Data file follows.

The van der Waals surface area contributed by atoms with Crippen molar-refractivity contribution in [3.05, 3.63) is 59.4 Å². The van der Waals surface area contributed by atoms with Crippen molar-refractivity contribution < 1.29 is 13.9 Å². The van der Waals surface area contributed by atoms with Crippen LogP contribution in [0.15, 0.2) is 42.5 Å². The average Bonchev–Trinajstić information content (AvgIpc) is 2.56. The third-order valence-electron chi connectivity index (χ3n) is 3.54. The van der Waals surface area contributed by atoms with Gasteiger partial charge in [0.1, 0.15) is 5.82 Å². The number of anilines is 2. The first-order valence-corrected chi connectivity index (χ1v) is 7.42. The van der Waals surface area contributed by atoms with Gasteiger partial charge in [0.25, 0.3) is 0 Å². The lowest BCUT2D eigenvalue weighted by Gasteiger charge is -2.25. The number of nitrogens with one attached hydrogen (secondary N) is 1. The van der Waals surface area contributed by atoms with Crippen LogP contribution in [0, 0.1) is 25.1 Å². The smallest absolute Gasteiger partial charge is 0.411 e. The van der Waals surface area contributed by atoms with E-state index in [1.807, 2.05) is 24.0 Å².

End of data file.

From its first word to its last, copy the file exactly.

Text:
The van der Waals surface area contributed by atoms with Crippen molar-refractivity contribution in [3.05, 3.63) is 59.4 Å². The van der Waals surface area contributed by atoms with Crippen molar-refractivity contribution < 1.29 is 13.9 Å². The van der Waals surface area contributed by atoms with Crippen LogP contribution in [0.15, 0.2) is 42.5 Å². The average Bonchev–Trinajstić information content (AvgIpc) is 2.56. The third-order valence-electron chi connectivity index (χ3n) is 3.54. The van der Waals surface area contributed by atoms with Gasteiger partial charge in [0.1, 0.15) is 5.82 Å². The number of anilines is 2. The first-order valence-corrected chi connectivity index (χ1v) is 7.42. The van der Waals surface area contributed by atoms with Gasteiger partial charge in [0.25, 0.3) is 0 Å². The lowest BCUT2D eigenvalue weighted by Gasteiger charge is -2.25. The number of nitrogens with one attached hydrogen (secondary N) is 1. The van der Waals surface area contributed by atoms with Crippen LogP contribution in [0, 0.1) is 25.1 Å². The smallest absolute Gasteiger partial charge is 0.411 e. The van der Waals surface area contributed by atoms with E-state index in [1.807, 2.05) is 24.0 Å².